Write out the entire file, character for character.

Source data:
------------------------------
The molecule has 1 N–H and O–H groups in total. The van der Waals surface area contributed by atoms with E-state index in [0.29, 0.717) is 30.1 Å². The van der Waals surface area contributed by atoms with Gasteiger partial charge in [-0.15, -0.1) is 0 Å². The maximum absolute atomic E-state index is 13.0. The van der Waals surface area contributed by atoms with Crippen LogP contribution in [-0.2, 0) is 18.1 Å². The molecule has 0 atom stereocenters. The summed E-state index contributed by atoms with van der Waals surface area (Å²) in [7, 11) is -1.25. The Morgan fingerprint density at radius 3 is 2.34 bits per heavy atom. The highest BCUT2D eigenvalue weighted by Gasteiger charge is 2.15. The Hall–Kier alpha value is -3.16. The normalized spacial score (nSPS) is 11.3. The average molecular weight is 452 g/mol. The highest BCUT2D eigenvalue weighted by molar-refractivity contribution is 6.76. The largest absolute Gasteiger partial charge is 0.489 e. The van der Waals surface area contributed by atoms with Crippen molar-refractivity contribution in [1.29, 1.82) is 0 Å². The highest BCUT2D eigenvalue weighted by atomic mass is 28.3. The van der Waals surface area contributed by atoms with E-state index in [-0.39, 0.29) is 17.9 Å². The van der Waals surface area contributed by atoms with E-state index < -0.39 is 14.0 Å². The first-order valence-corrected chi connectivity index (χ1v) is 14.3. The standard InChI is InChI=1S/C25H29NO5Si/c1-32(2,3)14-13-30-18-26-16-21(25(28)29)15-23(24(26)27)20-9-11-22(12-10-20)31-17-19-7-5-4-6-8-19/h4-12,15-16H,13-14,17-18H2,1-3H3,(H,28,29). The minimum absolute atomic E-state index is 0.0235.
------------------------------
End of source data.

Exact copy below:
The molecule has 1 N–H and O–H groups in total. The van der Waals surface area contributed by atoms with E-state index in [0.29, 0.717) is 30.1 Å². The van der Waals surface area contributed by atoms with Gasteiger partial charge in [-0.15, -0.1) is 0 Å². The maximum absolute atomic E-state index is 13.0. The van der Waals surface area contributed by atoms with Crippen LogP contribution in [-0.2, 0) is 18.1 Å². The molecule has 0 atom stereocenters. The summed E-state index contributed by atoms with van der Waals surface area (Å²) in [7, 11) is -1.25. The Morgan fingerprint density at radius 3 is 2.34 bits per heavy atom. The highest BCUT2D eigenvalue weighted by Gasteiger charge is 2.15. The Hall–Kier alpha value is -3.16. The normalized spacial score (nSPS) is 11.3. The average molecular weight is 452 g/mol. The highest BCUT2D eigenvalue weighted by molar-refractivity contribution is 6.76. The largest absolute Gasteiger partial charge is 0.489 e. The van der Waals surface area contributed by atoms with Crippen molar-refractivity contribution in [1.29, 1.82) is 0 Å². The highest BCUT2D eigenvalue weighted by atomic mass is 28.3. The van der Waals surface area contributed by atoms with E-state index in [-0.39, 0.29) is 17.9 Å². The van der Waals surface area contributed by atoms with E-state index < -0.39 is 14.0 Å². The first-order valence-corrected chi connectivity index (χ1v) is 14.3. The standard InChI is InChI=1S/C25H29NO5Si/c1-32(2,3)14-13-30-18-26-16-21(25(28)29)15-23(24(26)27)20-9-11-22(12-10-20)31-17-19-7-5-4-6-8-19/h4-12,15-16H,13-14,17-18H2,1-3H3,(H,28,29). The minimum absolute atomic E-state index is 0.0235.